— Lee Opsahl,


Merrill Tool and Die

What the company also does, according to Lee, is never settle or be complacent.

“I think we need to continue to keep innovating and pushing ourselves," said Lee, who stands as the majority owner of the business following the passing of Craig in November 2018. “When you get to the point where we are, it's about trying to develop strategies to increase efficiency and productivity.”

One such example has been the introduction of a company product line, MTW Power Box Rake. Its applications can benefit, among others, commercial landscapers, developers, equipment rental companies, race-track and horse track operators in the smoothing, clearing and raking of surfaces. “If there’s been a guiding principle to the business, it’s been trying to ask, instead of being able to do everything, well, ‘What can we do better than most? What kind of value can we add?’ " said Lee, a native of Merrill who earned an MBA in microbiology from UW-Oshkosh. “We try to really communicate with our customers to try to supply the most cost-effective solution we can."

Considering Opsahl’s industry experience did not exist prior to co-creating the company he has led for the past two decades, such is a quality that he had to learn and master early.

Following his days as a youth and college student in Wisconsin, he found himself working in both Hawaii and Dallas in sales capacity. With a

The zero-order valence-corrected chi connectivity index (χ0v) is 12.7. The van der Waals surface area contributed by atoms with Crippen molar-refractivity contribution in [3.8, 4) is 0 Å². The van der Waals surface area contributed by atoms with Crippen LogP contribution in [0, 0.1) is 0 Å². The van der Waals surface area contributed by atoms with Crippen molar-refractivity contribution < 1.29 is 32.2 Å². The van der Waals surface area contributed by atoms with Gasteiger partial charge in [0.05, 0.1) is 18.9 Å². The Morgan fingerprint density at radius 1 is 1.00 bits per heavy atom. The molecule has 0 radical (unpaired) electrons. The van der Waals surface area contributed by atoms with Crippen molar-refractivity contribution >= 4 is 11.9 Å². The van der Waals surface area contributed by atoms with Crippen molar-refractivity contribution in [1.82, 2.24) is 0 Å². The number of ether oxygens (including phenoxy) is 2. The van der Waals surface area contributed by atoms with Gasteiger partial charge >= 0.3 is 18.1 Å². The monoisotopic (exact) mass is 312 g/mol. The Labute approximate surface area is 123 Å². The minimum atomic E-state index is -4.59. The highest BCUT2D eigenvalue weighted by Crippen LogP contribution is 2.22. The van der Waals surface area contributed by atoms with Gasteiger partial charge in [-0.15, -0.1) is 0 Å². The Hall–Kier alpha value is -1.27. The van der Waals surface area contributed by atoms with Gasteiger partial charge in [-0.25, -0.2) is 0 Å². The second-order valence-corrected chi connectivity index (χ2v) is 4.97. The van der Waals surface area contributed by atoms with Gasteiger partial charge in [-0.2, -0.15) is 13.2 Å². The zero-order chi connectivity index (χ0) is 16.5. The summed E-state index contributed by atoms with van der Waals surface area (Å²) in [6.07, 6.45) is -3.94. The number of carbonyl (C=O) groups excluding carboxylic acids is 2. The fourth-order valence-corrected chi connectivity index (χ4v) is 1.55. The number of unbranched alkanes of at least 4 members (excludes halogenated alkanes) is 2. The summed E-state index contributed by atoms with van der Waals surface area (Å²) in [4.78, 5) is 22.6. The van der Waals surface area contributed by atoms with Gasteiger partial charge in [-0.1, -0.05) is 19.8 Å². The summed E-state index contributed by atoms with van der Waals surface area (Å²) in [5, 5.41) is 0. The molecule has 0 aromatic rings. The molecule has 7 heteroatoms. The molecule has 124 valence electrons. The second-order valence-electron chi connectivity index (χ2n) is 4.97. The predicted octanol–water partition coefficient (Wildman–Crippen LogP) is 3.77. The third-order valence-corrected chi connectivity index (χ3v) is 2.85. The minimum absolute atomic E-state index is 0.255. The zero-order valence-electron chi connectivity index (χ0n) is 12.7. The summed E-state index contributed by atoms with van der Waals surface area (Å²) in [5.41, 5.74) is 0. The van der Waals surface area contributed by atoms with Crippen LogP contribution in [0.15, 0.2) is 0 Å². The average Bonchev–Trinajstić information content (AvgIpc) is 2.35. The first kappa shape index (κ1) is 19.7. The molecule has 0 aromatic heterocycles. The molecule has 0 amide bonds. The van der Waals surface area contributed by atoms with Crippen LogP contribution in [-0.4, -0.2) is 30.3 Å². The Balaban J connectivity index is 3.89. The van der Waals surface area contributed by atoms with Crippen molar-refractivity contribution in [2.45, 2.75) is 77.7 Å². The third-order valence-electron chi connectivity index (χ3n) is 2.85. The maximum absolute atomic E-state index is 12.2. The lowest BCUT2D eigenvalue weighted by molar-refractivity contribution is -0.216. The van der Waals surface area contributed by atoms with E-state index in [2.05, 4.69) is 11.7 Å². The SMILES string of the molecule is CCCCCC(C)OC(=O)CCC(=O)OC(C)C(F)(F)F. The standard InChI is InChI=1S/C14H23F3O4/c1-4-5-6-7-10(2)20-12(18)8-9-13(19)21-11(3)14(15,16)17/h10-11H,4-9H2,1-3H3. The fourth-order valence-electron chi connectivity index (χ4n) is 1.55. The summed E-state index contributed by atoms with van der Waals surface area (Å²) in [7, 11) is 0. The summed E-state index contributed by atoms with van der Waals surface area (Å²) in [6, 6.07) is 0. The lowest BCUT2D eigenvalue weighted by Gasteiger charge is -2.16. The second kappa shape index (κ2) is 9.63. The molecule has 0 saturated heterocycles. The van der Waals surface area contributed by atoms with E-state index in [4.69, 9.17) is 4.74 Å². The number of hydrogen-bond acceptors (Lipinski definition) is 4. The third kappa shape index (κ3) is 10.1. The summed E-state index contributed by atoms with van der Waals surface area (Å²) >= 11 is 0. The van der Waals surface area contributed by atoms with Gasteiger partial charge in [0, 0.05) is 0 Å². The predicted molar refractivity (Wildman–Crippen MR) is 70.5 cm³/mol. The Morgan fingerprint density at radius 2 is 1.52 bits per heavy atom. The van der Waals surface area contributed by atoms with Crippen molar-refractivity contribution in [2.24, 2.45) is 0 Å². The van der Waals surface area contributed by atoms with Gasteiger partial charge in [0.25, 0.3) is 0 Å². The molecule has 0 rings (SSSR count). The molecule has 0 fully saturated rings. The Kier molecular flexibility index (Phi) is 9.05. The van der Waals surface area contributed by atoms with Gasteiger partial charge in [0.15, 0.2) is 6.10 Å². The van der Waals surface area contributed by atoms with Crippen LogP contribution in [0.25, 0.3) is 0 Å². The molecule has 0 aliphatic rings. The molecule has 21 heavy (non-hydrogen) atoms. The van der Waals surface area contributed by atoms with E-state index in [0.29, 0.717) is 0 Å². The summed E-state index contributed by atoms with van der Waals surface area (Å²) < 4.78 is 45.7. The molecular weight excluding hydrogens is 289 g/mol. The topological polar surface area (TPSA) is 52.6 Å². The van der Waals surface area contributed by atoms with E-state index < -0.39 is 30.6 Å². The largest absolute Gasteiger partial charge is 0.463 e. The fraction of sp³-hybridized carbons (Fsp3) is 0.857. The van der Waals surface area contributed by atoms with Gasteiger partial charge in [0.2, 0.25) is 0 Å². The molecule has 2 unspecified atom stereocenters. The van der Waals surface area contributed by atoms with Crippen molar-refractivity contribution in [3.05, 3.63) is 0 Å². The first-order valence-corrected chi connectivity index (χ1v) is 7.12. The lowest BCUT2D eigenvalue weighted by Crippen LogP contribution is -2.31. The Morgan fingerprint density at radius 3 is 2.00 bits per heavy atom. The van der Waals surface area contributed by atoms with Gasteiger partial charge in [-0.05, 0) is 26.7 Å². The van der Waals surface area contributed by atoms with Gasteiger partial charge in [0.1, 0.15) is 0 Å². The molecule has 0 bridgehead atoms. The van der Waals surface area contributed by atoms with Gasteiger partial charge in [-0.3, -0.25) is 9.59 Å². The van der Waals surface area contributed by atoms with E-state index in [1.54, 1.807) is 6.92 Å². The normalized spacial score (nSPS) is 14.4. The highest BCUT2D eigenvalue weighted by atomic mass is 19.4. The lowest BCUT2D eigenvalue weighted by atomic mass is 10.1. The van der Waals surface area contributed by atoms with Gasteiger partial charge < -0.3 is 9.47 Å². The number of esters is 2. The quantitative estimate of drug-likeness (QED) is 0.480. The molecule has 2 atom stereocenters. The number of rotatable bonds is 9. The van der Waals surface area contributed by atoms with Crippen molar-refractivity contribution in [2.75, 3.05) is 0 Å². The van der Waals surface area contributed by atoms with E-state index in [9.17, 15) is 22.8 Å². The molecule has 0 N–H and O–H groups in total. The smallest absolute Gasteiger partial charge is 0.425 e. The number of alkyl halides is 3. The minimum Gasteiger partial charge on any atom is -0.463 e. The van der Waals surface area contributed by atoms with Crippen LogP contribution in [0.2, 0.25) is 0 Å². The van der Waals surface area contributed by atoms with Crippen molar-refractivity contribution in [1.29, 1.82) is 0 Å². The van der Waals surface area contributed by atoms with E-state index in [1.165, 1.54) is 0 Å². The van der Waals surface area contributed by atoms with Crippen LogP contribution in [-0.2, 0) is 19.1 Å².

young daughter and having intermittent in-person communication with his family, a desire to return to his roots was not far from his mind.

“My family would travel to Merrill for about a week, and my parents and Craig would come to Dallas and Hawaii for a week,” Opsahl said. “I guess I wanted more interactions with my immediate family.”

Such a possibility became a reality in June 1999.

“Craig had been a journeyman machinist professionally and had collected a variety of machine tools over the 10 years prior to us starting  the company,” Opsahl said. “We were planning to leave Dallas and Craig has this opportunity he was thinking about. He had the technical and machining ability, whereas I had the business background. So, we came back to Merrill so we could start the business."

Jumping headfirst in his new career, Opsahl went through a tool and die apprenticeship program at NTC and learned the craft under his brother's guidance. Working in tandem, growth ensued.

“We expanded our capabilities to include abrasive water jet cutting," said Opsahl, adding that the company incorporated its first CNC machine in 2002.

“We chose that niche as there was not another shop that had a water jet in central Wisconsin, Opsahl said. “We thought there was more of a market, and this was a way to distinguish ourselves from other laser shops."

The company's move into its existing 25,000- square-foot facility in 2011 stands as, perhaps, the greatest testament to the fruits of maximizing

on such a niche.

Overall, from working within the confines of Craig’s garage to overseeing a staff north of three dozen employees, each day is a reaffirmation to Opsahl that his entrepreneurial journey remains one devoid of regrets.

“I always regarded making (this) move as one of the better decisions of my life,” he said.